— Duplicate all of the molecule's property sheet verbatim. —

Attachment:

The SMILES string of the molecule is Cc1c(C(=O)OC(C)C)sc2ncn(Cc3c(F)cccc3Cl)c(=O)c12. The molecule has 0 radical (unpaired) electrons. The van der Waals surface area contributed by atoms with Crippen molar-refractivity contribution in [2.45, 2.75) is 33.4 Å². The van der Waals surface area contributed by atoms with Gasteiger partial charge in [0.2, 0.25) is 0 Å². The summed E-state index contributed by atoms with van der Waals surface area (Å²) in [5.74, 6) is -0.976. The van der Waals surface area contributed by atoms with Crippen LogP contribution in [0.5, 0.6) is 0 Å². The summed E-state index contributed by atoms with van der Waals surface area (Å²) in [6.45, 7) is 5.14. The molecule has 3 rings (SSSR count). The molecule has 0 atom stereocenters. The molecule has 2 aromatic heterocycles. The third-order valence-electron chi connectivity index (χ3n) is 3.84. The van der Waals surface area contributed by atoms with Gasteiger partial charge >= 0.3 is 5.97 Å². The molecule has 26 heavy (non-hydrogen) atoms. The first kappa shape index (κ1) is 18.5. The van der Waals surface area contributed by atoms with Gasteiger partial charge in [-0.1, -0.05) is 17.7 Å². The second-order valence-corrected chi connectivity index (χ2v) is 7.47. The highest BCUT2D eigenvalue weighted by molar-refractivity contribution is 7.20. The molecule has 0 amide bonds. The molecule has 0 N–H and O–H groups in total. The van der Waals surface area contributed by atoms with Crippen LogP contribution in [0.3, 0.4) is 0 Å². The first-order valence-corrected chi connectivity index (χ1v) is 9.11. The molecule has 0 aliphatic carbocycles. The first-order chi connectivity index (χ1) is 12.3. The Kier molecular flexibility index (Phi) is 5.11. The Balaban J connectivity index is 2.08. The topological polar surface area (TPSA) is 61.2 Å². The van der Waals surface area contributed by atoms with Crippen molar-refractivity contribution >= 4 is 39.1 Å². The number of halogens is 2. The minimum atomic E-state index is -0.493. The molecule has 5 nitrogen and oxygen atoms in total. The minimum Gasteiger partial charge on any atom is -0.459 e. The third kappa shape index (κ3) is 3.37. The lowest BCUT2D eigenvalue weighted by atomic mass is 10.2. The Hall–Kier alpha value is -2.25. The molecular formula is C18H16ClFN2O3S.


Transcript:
The SMILES string of the molecule is Cc1c(C(=O)OC(C)C)sc2ncn(Cc3c(F)cccc3Cl)c(=O)c12. The molecule has 0 radical (unpaired) electrons. The van der Waals surface area contributed by atoms with Crippen molar-refractivity contribution in [2.45, 2.75) is 33.4 Å². The van der Waals surface area contributed by atoms with Gasteiger partial charge in [0.2, 0.25) is 0 Å². The summed E-state index contributed by atoms with van der Waals surface area (Å²) in [5.74, 6) is -0.976. The van der Waals surface area contributed by atoms with Crippen LogP contribution in [0.5, 0.6) is 0 Å². The summed E-state index contributed by atoms with van der Waals surface area (Å²) in [6.45, 7) is 5.14. The molecule has 3 rings (SSSR count). The molecule has 0 atom stereocenters. The molecule has 2 aromatic heterocycles. The third-order valence-electron chi connectivity index (χ3n) is 3.84. The van der Waals surface area contributed by atoms with Gasteiger partial charge >= 0.3 is 5.97 Å². The molecule has 26 heavy (non-hydrogen) atoms. The first kappa shape index (κ1) is 18.5. The van der Waals surface area contributed by atoms with Gasteiger partial charge in [-0.1, -0.05) is 17.7 Å². The second-order valence-corrected chi connectivity index (χ2v) is 7.47. The highest BCUT2D eigenvalue weighted by molar-refractivity contribution is 7.20. The molecule has 0 amide bonds. The molecule has 0 N–H and O–H groups in total. The van der Waals surface area contributed by atoms with Crippen LogP contribution in [0.3, 0.4) is 0 Å². The first-order valence-corrected chi connectivity index (χ1v) is 9.11. The molecule has 0 aliphatic carbocycles. The first-order chi connectivity index (χ1) is 12.3. The Kier molecular flexibility index (Phi) is 5.11. The Balaban J connectivity index is 2.08. The topological polar surface area (TPSA) is 61.2 Å². The van der Waals surface area contributed by atoms with Crippen molar-refractivity contribution >= 4 is 39.1 Å². The number of halogens is 2. The minimum atomic E-state index is -0.493. The molecule has 5 nitrogen and oxygen atoms in total. The minimum Gasteiger partial charge on any atom is -0.459 e. The third kappa shape index (κ3) is 3.37. The lowest BCUT2D eigenvalue weighted by atomic mass is 10.2. The Hall–Kier alpha value is -2.25. The molecular formula is C18H16ClFN2O3S.